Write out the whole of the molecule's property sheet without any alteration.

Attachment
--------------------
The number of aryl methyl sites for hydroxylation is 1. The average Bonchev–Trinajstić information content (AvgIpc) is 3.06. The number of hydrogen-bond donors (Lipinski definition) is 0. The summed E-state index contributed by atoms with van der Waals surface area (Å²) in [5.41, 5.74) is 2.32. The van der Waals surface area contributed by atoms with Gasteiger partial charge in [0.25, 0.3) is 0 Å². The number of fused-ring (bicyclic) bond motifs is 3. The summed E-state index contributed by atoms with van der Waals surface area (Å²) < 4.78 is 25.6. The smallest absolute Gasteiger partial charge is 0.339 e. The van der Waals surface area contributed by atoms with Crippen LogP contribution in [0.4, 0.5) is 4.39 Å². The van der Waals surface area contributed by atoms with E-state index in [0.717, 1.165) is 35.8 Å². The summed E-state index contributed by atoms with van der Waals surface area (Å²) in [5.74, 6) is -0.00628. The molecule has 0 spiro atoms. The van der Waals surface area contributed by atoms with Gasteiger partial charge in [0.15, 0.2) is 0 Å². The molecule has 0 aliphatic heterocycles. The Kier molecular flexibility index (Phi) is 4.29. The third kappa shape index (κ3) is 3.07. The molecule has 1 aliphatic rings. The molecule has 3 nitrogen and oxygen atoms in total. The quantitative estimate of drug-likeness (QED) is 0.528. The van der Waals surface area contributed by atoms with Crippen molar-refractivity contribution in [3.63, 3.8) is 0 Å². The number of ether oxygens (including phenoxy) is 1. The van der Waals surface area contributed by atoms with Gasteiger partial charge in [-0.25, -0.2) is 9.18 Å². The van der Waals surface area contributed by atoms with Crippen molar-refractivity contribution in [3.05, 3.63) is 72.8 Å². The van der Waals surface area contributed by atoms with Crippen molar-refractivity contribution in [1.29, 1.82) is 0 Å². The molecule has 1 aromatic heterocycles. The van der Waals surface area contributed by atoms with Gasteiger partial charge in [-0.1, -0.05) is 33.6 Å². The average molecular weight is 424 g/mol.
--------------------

The number of aryl methyl sites for hydroxylation is 1. The average Bonchev–Trinajstić information content (AvgIpc) is 3.06. The number of hydrogen-bond donors (Lipinski definition) is 0. The summed E-state index contributed by atoms with van der Waals surface area (Å²) in [5.41, 5.74) is 2.32. The van der Waals surface area contributed by atoms with Gasteiger partial charge in [0.25, 0.3) is 0 Å². The number of fused-ring (bicyclic) bond motifs is 3. The summed E-state index contributed by atoms with van der Waals surface area (Å²) < 4.78 is 25.6. The smallest absolute Gasteiger partial charge is 0.339 e. The van der Waals surface area contributed by atoms with Crippen LogP contribution in [0.4, 0.5) is 4.39 Å². The van der Waals surface area contributed by atoms with E-state index in [0.717, 1.165) is 35.8 Å². The summed E-state index contributed by atoms with van der Waals surface area (Å²) in [5.74, 6) is -0.00628. The molecule has 0 spiro atoms. The van der Waals surface area contributed by atoms with Gasteiger partial charge in [0.15, 0.2) is 0 Å². The molecule has 0 aliphatic heterocycles. The Kier molecular flexibility index (Phi) is 4.29. The third kappa shape index (κ3) is 3.07. The molecule has 1 aliphatic rings. The molecule has 3 nitrogen and oxygen atoms in total. The quantitative estimate of drug-likeness (QED) is 0.528. The van der Waals surface area contributed by atoms with Crippen molar-refractivity contribution in [3.63, 3.8) is 0 Å². The number of ether oxygens (including phenoxy) is 1. The van der Waals surface area contributed by atoms with Gasteiger partial charge in [-0.25, -0.2) is 9.18 Å². The van der Waals surface area contributed by atoms with Crippen molar-refractivity contribution in [3.05, 3.63) is 72.8 Å². The van der Waals surface area contributed by atoms with Crippen molar-refractivity contribution in [1.29, 1.82) is 0 Å². The molecule has 1 aromatic heterocycles. The van der Waals surface area contributed by atoms with Gasteiger partial charge in [-0.1, -0.05) is 33.6 Å². The average molecular weight is 424 g/mol.